Hearing about their time as adolescents in the youth services facilities, I decided I needed to find out more. At one facility I met a 13-year-old who committed murder. How can a 13-year-old even understand the ramifications of that act? Are we as a society — who let so much violence run rampant in social media, television and movies — not in some small way part of this? How can a 13-year-old sentenced to life have any hope for transformation? So many questions; no answers.

As I continued to teach my students, I was taught about parole board hearings, lack of mental health counseling and ways these men are treated like caged animals. I learned that some parole boards try to push as many buttons as possible to cause reactions, not responses. I learned that the judicial system does not really talk to the parole system, nor do they talk to the department of corrections. I learned that it is easier to medicate prisoners than to provide mental health counselors.

I often ask my students to change lenses, to see things from another's perspective. In the case of prison education, the perspectives have been that of the victim's family, the parole board and the corrections officers. Hearing how incredibly important it is for the perpetrator to hear the pain and anguish of the victim's family was surprising. The prisoners said that they need to grapple with what they have done. They need to dig deep into that pain.

Somehow this process makes them vulnerable, human again. Prisoners also understand, to a point, the need for the parole board to push them to be prepared for life outside so that they will not return to prison. However, some further conversations are needed here to make this system better.

To my total surprise, I learned that a person who has been just released from years in prison not only needs to get a place to live, employment (and how many jobs are available for people who have been incarcerated?) and learn how to deal with society again, also needs to come up with $80 a month to pay for parole.

Finally, I learned about the corrections officers and their tough job. They are literally locked up each day when they come to work. Some have absolutely amazing attitudes and try to be good people. But as in every profession, there is some need for improvement. Shakedowns do not need to be so destructive of prisoners' belongings. (Seriously, a new excuse for not having your homework is that it was torn up in a shakedown. So much for the dog eating it!)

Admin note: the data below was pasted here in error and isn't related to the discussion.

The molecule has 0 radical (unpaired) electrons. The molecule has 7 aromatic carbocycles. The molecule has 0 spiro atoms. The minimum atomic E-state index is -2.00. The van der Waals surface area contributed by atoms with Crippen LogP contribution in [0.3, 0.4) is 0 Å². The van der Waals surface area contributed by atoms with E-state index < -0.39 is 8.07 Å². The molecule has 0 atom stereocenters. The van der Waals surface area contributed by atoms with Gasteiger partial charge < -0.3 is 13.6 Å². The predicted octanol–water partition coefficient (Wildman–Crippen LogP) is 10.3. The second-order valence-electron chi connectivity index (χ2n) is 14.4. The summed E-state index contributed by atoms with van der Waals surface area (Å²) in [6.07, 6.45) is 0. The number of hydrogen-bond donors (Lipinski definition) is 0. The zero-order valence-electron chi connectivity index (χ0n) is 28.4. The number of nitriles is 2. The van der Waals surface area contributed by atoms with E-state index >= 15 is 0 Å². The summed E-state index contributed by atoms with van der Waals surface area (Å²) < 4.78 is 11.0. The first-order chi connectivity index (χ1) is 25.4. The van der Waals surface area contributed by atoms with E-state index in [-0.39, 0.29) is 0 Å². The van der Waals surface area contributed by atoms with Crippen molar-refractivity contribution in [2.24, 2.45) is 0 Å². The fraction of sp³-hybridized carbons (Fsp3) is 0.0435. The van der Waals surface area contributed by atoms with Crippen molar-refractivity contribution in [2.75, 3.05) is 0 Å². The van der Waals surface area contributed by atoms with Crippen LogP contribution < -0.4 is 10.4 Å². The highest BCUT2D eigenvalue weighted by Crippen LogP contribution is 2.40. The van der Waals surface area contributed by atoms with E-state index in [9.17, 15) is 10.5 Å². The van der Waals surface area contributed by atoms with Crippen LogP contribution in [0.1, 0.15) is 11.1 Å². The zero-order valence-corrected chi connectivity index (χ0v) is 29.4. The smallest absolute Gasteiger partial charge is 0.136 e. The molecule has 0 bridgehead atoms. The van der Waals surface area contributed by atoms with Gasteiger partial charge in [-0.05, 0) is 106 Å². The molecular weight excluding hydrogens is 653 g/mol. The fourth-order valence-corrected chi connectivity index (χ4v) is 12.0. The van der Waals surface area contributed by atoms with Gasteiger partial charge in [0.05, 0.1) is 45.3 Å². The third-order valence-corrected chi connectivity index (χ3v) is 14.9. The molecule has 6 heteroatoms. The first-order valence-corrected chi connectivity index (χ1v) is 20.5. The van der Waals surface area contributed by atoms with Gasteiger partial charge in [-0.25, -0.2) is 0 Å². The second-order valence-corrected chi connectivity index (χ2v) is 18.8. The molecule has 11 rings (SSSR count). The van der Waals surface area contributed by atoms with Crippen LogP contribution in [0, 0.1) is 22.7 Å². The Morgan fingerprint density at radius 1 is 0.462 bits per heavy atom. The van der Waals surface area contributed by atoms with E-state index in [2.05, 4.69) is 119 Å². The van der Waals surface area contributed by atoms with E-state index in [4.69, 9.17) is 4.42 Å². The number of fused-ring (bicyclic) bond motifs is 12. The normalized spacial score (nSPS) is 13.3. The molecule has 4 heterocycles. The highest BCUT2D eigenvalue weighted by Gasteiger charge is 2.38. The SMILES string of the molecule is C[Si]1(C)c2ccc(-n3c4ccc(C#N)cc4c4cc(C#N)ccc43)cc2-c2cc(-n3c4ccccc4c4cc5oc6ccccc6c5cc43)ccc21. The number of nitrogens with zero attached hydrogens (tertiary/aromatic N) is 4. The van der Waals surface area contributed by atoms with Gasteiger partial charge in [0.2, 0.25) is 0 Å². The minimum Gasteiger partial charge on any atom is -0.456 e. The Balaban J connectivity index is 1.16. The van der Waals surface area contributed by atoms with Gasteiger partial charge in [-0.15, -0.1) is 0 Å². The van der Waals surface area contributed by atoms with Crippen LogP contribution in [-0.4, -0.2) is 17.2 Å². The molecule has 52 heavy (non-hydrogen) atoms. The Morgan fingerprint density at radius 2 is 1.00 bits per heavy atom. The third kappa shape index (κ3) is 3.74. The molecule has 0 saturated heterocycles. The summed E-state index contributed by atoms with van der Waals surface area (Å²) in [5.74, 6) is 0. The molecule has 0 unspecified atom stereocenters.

These officers need professional education to keep them from being jaded by the chaos and trauma they see and feel each day at work. These officers are the first responders; how do we help them to act humanely? How do we help the authorities to look for and reward humane actions instead of punitive ones?

So many questions, so few answers. Luckily, those "Jesuit catch phrases" have pushed me to try to grapple with all of this. I have come to understand more deeply that the God I follow became human and lived a life full of trauma and chaos: born of an unwed mother in a manger, fled to Egypt, spent his life with those most despised in society, was rejected, suffered greatly and died.

And yet, he did not let trauma and chaos have the final say but overcame it by transforming death into life. I, too, must continue to struggle to find God in all things, even our prison system. Who would have ever thought that in one short semester a professor could be taught so much by her incarcerated students? God certainly can be found in all.

Jeanmarie Gribaudo

Jeanmarie Gribaudo is a Sister of St. Joseph of Boston. She has extensive experience working with youth in urban Boston parishes, served more than 10 years as the mayor's youth adviser and is a published author. She currently teaches theology at Boston College.

Like what you're reading? Sign up for GSR e-newsletters!